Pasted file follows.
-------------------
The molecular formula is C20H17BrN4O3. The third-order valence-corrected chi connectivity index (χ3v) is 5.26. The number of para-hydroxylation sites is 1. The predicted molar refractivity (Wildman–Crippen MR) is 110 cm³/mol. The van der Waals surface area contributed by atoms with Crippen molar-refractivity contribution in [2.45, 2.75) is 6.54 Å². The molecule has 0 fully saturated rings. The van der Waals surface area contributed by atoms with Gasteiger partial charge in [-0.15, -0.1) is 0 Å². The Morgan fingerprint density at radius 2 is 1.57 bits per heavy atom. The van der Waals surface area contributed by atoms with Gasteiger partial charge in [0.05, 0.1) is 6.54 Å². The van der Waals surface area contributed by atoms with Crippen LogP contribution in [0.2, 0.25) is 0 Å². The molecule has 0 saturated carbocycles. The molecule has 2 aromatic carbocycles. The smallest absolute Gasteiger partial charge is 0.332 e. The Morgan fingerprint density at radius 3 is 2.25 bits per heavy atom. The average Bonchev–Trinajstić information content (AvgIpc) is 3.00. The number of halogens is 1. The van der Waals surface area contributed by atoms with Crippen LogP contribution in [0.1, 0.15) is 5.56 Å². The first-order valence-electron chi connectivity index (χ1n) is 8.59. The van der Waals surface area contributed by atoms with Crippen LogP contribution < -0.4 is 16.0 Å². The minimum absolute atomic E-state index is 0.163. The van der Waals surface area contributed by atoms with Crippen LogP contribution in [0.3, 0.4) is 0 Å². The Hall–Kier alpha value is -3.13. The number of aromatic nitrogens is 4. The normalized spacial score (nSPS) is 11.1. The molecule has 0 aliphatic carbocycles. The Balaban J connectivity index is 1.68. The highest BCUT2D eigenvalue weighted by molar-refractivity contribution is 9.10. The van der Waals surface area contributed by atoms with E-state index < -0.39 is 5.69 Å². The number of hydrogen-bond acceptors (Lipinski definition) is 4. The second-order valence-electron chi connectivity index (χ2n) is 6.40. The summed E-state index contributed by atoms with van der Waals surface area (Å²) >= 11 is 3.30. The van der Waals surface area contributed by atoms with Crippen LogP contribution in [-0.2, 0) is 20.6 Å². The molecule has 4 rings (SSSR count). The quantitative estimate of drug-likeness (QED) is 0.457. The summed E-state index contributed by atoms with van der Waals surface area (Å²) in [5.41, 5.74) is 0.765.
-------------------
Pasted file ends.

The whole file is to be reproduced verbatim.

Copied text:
The molecular formula is C20H17BrN4O3. The third-order valence-corrected chi connectivity index (χ3v) is 5.26. The number of para-hydroxylation sites is 1. The predicted molar refractivity (Wildman–Crippen MR) is 110 cm³/mol. The van der Waals surface area contributed by atoms with Crippen molar-refractivity contribution in [2.45, 2.75) is 6.54 Å². The molecule has 0 fully saturated rings. The van der Waals surface area contributed by atoms with Gasteiger partial charge in [-0.15, -0.1) is 0 Å². The Morgan fingerprint density at radius 2 is 1.57 bits per heavy atom. The van der Waals surface area contributed by atoms with Gasteiger partial charge in [0.05, 0.1) is 6.54 Å². The van der Waals surface area contributed by atoms with Crippen LogP contribution in [0.2, 0.25) is 0 Å². The molecule has 0 saturated carbocycles. The molecule has 2 aromatic carbocycles. The smallest absolute Gasteiger partial charge is 0.332 e. The Morgan fingerprint density at radius 3 is 2.25 bits per heavy atom. The average Bonchev–Trinajstić information content (AvgIpc) is 3.00. The number of halogens is 1. The van der Waals surface area contributed by atoms with Crippen LogP contribution in [0.1, 0.15) is 5.56 Å². The first-order valence-electron chi connectivity index (χ1n) is 8.59. The van der Waals surface area contributed by atoms with Crippen LogP contribution < -0.4 is 16.0 Å². The minimum absolute atomic E-state index is 0.163. The van der Waals surface area contributed by atoms with Crippen LogP contribution in [0.3, 0.4) is 0 Å². The Hall–Kier alpha value is -3.13. The number of aromatic nitrogens is 4. The normalized spacial score (nSPS) is 11.1. The molecule has 0 aliphatic carbocycles. The Balaban J connectivity index is 1.68. The highest BCUT2D eigenvalue weighted by molar-refractivity contribution is 9.10. The van der Waals surface area contributed by atoms with E-state index < -0.39 is 5.69 Å². The number of hydrogen-bond acceptors (Lipinski definition) is 4. The second-order valence-electron chi connectivity index (χ2n) is 6.40. The summed E-state index contributed by atoms with van der Waals surface area (Å²) >= 11 is 3.30. The van der Waals surface area contributed by atoms with Crippen LogP contribution in [-0.2, 0) is 20.6 Å². The molecule has 4 rings (SSSR count). The quantitative estimate of drug-likeness (QED) is 0.457. The summed E-state index contributed by atoms with van der Waals surface area (Å²) in [5.41, 5.74) is 0.765.